included a 4 square mile taxable area, all the other
pupils from Boone, Liberty and
Lake Townships that chose to have a
high school education had their tuition paid by their township.
Each had to furnish their
own transportation. Since there
were several barns in town dating back to horse and buggy days,
pupils had no problem
locating shelter for their horses.
Transportation from Renwick to
basketball games had its growing pains. While in grade
school, I recall the local garage
had a truck with a 7x8 box. A
bench was put along each side and the floor covered with straw.
Players were piled into this box and everyone wore scarves,
mittens, stocking caps and enough coats to keep themselves warm.
When I reached high school, we had enough loyal parents
and alumni that would drive cars to the game for $2.00 per car so
that transportation was taken care of in this manner.
We always had a lot of fun the
afternoon before the games when we
drew names to see which car we would ride in.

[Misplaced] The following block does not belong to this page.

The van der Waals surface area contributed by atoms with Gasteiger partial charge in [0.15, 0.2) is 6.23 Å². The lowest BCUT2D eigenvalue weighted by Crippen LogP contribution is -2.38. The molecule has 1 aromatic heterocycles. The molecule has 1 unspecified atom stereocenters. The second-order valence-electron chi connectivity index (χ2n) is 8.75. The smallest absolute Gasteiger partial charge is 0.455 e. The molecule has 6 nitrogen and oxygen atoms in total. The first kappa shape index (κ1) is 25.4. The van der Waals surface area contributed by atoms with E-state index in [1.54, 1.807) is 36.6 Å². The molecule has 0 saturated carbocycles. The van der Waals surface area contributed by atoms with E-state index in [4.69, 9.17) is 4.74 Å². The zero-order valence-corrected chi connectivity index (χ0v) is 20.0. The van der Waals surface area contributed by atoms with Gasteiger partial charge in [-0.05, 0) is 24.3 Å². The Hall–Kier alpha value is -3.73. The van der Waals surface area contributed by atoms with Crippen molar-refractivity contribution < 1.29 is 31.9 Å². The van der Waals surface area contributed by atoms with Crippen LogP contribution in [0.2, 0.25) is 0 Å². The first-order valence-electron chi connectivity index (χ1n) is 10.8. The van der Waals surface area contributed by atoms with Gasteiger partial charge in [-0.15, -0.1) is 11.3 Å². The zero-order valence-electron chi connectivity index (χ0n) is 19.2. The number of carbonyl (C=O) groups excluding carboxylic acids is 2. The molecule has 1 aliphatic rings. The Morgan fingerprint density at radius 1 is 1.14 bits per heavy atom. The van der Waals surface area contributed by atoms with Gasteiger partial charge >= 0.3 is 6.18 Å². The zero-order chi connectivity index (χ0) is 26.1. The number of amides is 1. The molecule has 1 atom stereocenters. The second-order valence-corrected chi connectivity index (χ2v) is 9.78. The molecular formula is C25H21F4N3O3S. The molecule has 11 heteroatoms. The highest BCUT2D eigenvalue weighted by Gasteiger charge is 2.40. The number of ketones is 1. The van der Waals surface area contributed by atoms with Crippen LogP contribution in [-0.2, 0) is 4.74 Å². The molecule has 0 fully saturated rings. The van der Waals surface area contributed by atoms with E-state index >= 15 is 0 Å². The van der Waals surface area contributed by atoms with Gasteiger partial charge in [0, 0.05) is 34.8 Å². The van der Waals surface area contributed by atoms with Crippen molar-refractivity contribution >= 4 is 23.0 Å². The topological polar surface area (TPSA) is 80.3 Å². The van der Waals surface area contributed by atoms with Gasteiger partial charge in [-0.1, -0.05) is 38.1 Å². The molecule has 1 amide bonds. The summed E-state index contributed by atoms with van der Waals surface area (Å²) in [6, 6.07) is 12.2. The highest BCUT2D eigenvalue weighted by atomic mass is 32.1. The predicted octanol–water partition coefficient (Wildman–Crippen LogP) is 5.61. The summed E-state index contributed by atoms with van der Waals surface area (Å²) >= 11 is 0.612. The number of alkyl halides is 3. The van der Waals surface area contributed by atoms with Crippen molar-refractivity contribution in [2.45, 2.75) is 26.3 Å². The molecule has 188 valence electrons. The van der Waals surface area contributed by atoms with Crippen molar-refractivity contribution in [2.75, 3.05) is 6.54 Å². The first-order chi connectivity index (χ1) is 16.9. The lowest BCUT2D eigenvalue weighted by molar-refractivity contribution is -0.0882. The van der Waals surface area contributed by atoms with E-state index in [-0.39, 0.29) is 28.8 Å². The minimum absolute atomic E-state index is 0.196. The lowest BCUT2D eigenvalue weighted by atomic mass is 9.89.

Another incident was passed on to me
by Fred Kraft. The Renwick basketball teams traveled to
Corwith via team and wagon over muddy roads. It was
6 miles from Corwith to Fred's home in the country. On
their return trip, they were making rather slow time because they
had to stop so often to
rest the horses. When they were
3 miles from Fred's home, he stepped out of the wagon and started
to walk. He reached
home, got his parents out of bed and
they had an early breakfast ready for the team when they arrived.
Back in 1929 the boy's basketball
team faced an unusual situation. It was time for
tournament play and the roads were
blocked with snow. We boarded
the train and went to LuVerne. From there we transferred to the
Minneapolis and St. Louis train and went to Britt to play in
the sectional. We roomed on the 3rd floor of the hotel, ate beef
steak at the same restaurant twice a day, played four games in
three days and won the sectional trophy for our size school.
On our return trip we went back to LuVerne by train and were met
by Francis Krause with a team and sled.
Renwick School in Recent Times